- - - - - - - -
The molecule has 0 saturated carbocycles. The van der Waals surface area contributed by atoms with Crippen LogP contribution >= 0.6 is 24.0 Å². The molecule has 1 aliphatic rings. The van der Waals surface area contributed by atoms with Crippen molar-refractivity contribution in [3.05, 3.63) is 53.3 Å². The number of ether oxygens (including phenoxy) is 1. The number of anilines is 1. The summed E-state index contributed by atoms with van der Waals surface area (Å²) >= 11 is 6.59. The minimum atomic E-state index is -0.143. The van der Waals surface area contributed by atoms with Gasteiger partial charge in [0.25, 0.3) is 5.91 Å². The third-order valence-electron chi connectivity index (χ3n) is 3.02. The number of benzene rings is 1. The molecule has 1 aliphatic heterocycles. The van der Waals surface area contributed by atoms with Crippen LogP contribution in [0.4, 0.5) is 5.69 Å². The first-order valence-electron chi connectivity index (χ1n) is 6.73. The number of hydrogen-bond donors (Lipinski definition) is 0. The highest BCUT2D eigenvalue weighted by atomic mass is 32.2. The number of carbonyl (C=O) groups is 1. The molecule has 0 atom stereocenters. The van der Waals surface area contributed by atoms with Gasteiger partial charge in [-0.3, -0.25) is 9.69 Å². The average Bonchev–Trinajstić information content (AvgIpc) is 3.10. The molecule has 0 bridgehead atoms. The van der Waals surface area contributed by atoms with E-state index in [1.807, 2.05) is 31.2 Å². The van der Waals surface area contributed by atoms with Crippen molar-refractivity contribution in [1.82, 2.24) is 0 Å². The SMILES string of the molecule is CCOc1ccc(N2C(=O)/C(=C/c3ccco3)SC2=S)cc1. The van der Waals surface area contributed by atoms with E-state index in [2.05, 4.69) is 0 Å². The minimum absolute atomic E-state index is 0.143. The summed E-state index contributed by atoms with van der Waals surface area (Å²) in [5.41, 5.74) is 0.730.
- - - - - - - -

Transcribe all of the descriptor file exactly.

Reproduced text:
The molecule has 0 saturated carbocycles. The van der Waals surface area contributed by atoms with Crippen LogP contribution >= 0.6 is 24.0 Å². The molecule has 1 aliphatic rings. The van der Waals surface area contributed by atoms with Crippen molar-refractivity contribution in [3.05, 3.63) is 53.3 Å². The number of ether oxygens (including phenoxy) is 1. The number of anilines is 1. The summed E-state index contributed by atoms with van der Waals surface area (Å²) >= 11 is 6.59. The minimum atomic E-state index is -0.143. The van der Waals surface area contributed by atoms with Gasteiger partial charge in [0.25, 0.3) is 5.91 Å². The third-order valence-electron chi connectivity index (χ3n) is 3.02. The number of benzene rings is 1. The molecule has 1 aliphatic heterocycles. The van der Waals surface area contributed by atoms with Crippen LogP contribution in [0.4, 0.5) is 5.69 Å². The first-order valence-electron chi connectivity index (χ1n) is 6.73. The number of hydrogen-bond donors (Lipinski definition) is 0. The highest BCUT2D eigenvalue weighted by atomic mass is 32.2. The number of carbonyl (C=O) groups is 1. The molecule has 0 atom stereocenters. The van der Waals surface area contributed by atoms with Gasteiger partial charge in [-0.3, -0.25) is 9.69 Å². The average Bonchev–Trinajstić information content (AvgIpc) is 3.10. The molecule has 0 bridgehead atoms. The van der Waals surface area contributed by atoms with E-state index in [1.807, 2.05) is 31.2 Å². The van der Waals surface area contributed by atoms with Crippen molar-refractivity contribution in [1.82, 2.24) is 0 Å². The SMILES string of the molecule is CCOc1ccc(N2C(=O)/C(=C/c3ccco3)SC2=S)cc1. The van der Waals surface area contributed by atoms with E-state index in [2.05, 4.69) is 0 Å². The minimum absolute atomic E-state index is 0.143. The summed E-state index contributed by atoms with van der Waals surface area (Å²) in [5.41, 5.74) is 0.730.